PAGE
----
Head shot of a smiling gray-haired man in a dark-blue suit and reddish tie
Bob Mallet

A Scholarship for Business Undergrads Who Serve the Jewish Community

When retired Pittsburgh businessman Bob Mallet wanted to establish a scholarship at a university with Jewish ties, he reached out to Brandeis, visited the campus and was impressed by what he learned.

Last spring, Mallet established the Robert and Toni Mallet Endowed Scholarship with a $1 million gift. The scholarship provides financial assistance to undergraduate business students who have a commitment to the Jewish community. “I want to take someone who has potential but can’t afford school and give them a chance to succeed,” says Mallet, now a member of Brandeis International Business School’s board of advisers.

After a childhood colored by the early death of his father and the antisemitism he encountered at school, Mallet as a young man joined the family business, Mallet & Co., a manufacturer of specialty ingredients and equipment for the baking industry. He worked in the company’s factory and laboratory, in its distribution operation, and on its management team, he says, before eventually taking over as CEO, expanding the company’s annual revenue to nearly $60 million.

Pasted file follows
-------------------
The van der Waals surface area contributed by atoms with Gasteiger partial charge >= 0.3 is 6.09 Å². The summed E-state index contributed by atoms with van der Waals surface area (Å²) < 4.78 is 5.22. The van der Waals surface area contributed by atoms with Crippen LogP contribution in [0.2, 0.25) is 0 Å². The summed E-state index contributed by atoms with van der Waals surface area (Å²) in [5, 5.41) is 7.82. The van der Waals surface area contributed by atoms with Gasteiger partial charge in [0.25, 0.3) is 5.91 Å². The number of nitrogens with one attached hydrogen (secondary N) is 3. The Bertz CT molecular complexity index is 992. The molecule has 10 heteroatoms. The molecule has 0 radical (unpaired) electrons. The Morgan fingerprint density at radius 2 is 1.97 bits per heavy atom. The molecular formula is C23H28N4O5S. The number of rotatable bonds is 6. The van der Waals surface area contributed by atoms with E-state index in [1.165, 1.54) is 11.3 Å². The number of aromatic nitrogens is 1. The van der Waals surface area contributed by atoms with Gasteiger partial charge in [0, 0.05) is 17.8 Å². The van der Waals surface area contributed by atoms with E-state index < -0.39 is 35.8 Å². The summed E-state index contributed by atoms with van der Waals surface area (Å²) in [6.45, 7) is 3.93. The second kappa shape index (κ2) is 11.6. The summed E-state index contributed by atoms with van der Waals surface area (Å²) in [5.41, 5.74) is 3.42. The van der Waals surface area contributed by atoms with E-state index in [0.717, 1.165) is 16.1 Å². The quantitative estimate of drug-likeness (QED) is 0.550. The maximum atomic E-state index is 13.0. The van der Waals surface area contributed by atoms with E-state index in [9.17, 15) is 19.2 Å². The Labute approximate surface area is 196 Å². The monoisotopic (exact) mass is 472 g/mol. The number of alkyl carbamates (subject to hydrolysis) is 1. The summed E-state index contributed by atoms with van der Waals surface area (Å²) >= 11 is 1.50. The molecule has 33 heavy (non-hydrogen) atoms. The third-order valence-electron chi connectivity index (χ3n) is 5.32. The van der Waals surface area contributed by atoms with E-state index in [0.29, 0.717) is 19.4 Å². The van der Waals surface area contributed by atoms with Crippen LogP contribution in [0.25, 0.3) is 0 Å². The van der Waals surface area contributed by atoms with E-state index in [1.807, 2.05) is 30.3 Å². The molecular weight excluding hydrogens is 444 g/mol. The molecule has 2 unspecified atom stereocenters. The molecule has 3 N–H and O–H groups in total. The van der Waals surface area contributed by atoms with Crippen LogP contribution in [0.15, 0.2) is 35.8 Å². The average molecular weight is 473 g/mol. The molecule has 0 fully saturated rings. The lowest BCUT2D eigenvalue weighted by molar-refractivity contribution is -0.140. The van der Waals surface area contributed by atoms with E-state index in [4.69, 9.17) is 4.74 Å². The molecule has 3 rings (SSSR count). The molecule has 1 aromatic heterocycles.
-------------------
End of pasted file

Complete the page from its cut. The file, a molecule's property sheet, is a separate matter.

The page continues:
Mallet, who sold the company in 2010, remained at its helm until his retirement in 2016, around the time he began exploring his Jewish identity. He joined the board of Classrooms Without Borders, which sponsors trips for teachers to learn about the Holocaust and, in 2017, traveled to concentration camp sites in Poland. “I was crushed, I was devastated, I was shocked,” Mallet says. “I came back from that trip a changed person. I started taking classes in Jewish history.”

Mallet, who lives on a horse farm outside Pittsburgh with his wife, Toni, is also teaching, including at Brandeis International Business School. Last year, he spoke to two classes via Zoom, and during a visit in November he lectured twice in person.